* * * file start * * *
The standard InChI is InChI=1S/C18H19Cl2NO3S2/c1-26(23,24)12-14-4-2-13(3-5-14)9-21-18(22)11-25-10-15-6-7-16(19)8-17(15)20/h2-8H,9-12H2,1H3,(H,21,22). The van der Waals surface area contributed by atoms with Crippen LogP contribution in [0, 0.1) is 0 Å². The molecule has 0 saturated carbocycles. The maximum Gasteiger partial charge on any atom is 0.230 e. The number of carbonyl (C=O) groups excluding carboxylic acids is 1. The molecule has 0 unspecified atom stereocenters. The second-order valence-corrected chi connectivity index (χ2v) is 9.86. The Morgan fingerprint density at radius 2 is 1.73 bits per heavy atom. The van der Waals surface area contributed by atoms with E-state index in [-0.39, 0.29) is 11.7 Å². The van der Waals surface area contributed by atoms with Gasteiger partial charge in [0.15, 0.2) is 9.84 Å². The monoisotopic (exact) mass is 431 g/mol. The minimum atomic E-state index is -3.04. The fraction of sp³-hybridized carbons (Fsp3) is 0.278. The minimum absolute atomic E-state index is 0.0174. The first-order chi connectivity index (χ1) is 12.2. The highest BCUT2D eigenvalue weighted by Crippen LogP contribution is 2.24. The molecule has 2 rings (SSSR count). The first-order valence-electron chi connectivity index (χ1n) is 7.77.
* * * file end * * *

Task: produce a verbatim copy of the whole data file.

The standard InChI is InChI=1S/C18H19Cl2NO3S2/c1-26(23,24)12-14-4-2-13(3-5-14)9-21-18(22)11-25-10-15-6-7-16(19)8-17(15)20/h2-8H,9-12H2,1H3,(H,21,22). The van der Waals surface area contributed by atoms with Crippen LogP contribution in [0, 0.1) is 0 Å². The molecule has 0 saturated carbocycles. The maximum Gasteiger partial charge on any atom is 0.230 e. The number of carbonyl (C=O) groups excluding carboxylic acids is 1. The molecule has 0 unspecified atom stereocenters. The second-order valence-corrected chi connectivity index (χ2v) is 9.86. The Morgan fingerprint density at radius 2 is 1.73 bits per heavy atom. The van der Waals surface area contributed by atoms with E-state index in [-0.39, 0.29) is 11.7 Å². The van der Waals surface area contributed by atoms with Gasteiger partial charge in [0.15, 0.2) is 9.84 Å². The monoisotopic (exact) mass is 431 g/mol. The minimum atomic E-state index is -3.04. The fraction of sp³-hybridized carbons (Fsp3) is 0.278. The minimum absolute atomic E-state index is 0.0174. The first-order chi connectivity index (χ1) is 12.2. The highest BCUT2D eigenvalue weighted by Crippen LogP contribution is 2.24. The molecule has 2 rings (SSSR count). The first-order valence-electron chi connectivity index (χ1n) is 7.77.